• Ronald Ho (Science student), working with my colleague Zack Lee, jumped in to create his first ever video by helping us to create an overview for faculty about the process of making a video. It’s meant to be an introduction but is currently being used to support the application process for new MOOCS (Faculty will need to make a 90 second promo video to accompany their application.

Why do I love collaborating with students so much? Maybe it’s that they are still so curious – both about their own capacities and skills as well as challenges we give them. And their spirits haven’t yet been worn down by the requirements, policies and sensitivities that can (on occasion) settle around our “employee’ minds like a grey cloud, sucking out every last creative synapse…(but no matter). Thankfully, the energy I get from my collaborations with these exceptional people (and amazing colleagues) is my cloud buster!

Graphic Notes from the Open Ed 2012 Conference in Vancouver

reflections on open

Graphic Notes from the Open Ed 2012 Conference in Vancouver

Graphic Notes from Open Ed 2012 in Vancouver – using iPad and Brushes

I can’t believe a month has past since the Open Education Conference 2012: Beyond Content – here in beautiful Van City. An opportunity to spend some time (and learn much from) some of the most creative, inspired and just good people involved in education today (at least from my perspective)! I am still thinking about (and taking time to follow threads on) a range of ideas and resources. A few of them:

  • Gardner Campbell’s keynote extravaganza: complete with a new term (I think) for a forgotten concept – transcontextualism (learning across contexts) – I suspect learners have been doing this for generations – but we haven’t valued it and don’t support it well in formal education environments.
  • the OER Research Hub, associated Evidence Hub and Dr. Robert Farrow’s experimental visuals – some of which I have shared already with colleagues here at UBC.

    There were other threads to follow: like the woman from Seattle who was a first-timer at the Open Ed conference and feeling a little like she needed a translator. I admired her bravery. And the MOOC bashing – which led me to read a piece by Sir John Daniel that offers an informed, critical perspective on the palpable discomfort felt by many (myself included). And, as my own institution prepares to offer up courses to the MOOC machine via Coursera, I can’t help but think this is an opportunity to raise the profile of some of the open practices in resource development, learning design and teaching that have gone largely un-noticed at my institution.

image of book How Learning Works with sicky note attached

Show Me the Learning

In an attempt to illuminate the “black box” it seems every few years, someone takes a crack at explaining exactly how learning works. Advances in brain science have helped illuminate some of the mechanics involved and generations of psycho-educational research and evidence based theory have helped us understand how to create effective learning environments. But inspiring learning in our students is something more personal. Earlier this year in his blog post “Why Good Classes Fail“, Prof. Michael Wesch proposes that empathy is at the core of any encounter with students that has the potential to inspire.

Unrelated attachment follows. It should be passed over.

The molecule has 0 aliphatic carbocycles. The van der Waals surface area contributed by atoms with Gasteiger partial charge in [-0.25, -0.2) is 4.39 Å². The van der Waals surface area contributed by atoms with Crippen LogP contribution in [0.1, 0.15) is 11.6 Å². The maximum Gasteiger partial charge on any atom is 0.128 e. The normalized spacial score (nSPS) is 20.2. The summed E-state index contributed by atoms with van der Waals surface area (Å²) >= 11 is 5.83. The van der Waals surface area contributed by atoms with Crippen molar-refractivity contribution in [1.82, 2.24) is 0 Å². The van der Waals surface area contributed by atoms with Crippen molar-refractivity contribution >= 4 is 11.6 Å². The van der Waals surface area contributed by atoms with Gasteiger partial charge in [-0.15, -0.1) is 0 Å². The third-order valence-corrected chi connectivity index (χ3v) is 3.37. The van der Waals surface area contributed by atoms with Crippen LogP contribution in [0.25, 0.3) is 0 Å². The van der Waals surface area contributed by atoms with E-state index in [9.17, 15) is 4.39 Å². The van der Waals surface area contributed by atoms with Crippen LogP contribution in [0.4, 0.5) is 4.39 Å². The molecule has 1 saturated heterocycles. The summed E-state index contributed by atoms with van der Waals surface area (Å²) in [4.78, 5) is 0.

Recently, I organized a panel of students to speak with a room full of new Faculty during an orientation to teaching session at UBC. I asked them to come prepared with 2 things:

  • a story about a faculty member who had an impact on their learning
  • a piece of advice about teaching

Here are a few snippets (as close to the original sentiment as my notes and recollection will allow):

Impact on learning:

my prof. gave me the confidence that “I can learn this” – when I was struggling. He did this during office hours by helping me use what I already know to solve more complex problems.

as an international student, there were many ways of doing things (such as receiving critique on artwork) that were new to me. My prof. took the time to explain this is why we approach critique in this way – explaining why (instead of assuming we all knew) gave me a new perspective.

posing real problems and giving me time to solve them through experimentation was important to me. Sometimes I just can’t relate to the theory – it doesn’t make sense – then the practical application makes it all come together.

my prof. surprised me by speaking Chinese (he was clearly not Asian) and telling stories from history using different voices – kind of acting in a way and sharing his passion for the stories he was telling. He was entertaining and really engaging.

we had the chance to learn (in groups) about each other and where we were from and how our experience of place had an impact on our learning. My prof. seemed to get that this was important.


  • be yourself
  • see more in us than we see in ourselves
  • surprise us
  • give us time/take time
  • give us real problems to solve
  • make time for experimentation
  • take a risk
  • consider impact of place and “where we come from” on learning
  • encourage us to learn from each other
  • consider how hard it is to learn in a language that is still new- post your notes for us to review unfamiliar terms

We had just spent the morning with faculty, working through case studies to highlight principles of learning described in Ambrose et al’s How Learning Works and the students made these principles come to life – unintentionally touching on each one through their stories. Perhaps the faculty members that the students described had well thought out strategies, objectives and plans for how they were going to teach their classes. But what the students’ shared highlighted something more basic – the qualities that inspire learning: simple caring, attention, interest, openness, empathy, encouragement and passion for discovery. Interesting that most of the stories of “impact” that the students shared had, at their core, authentic human encounter as the common denominator.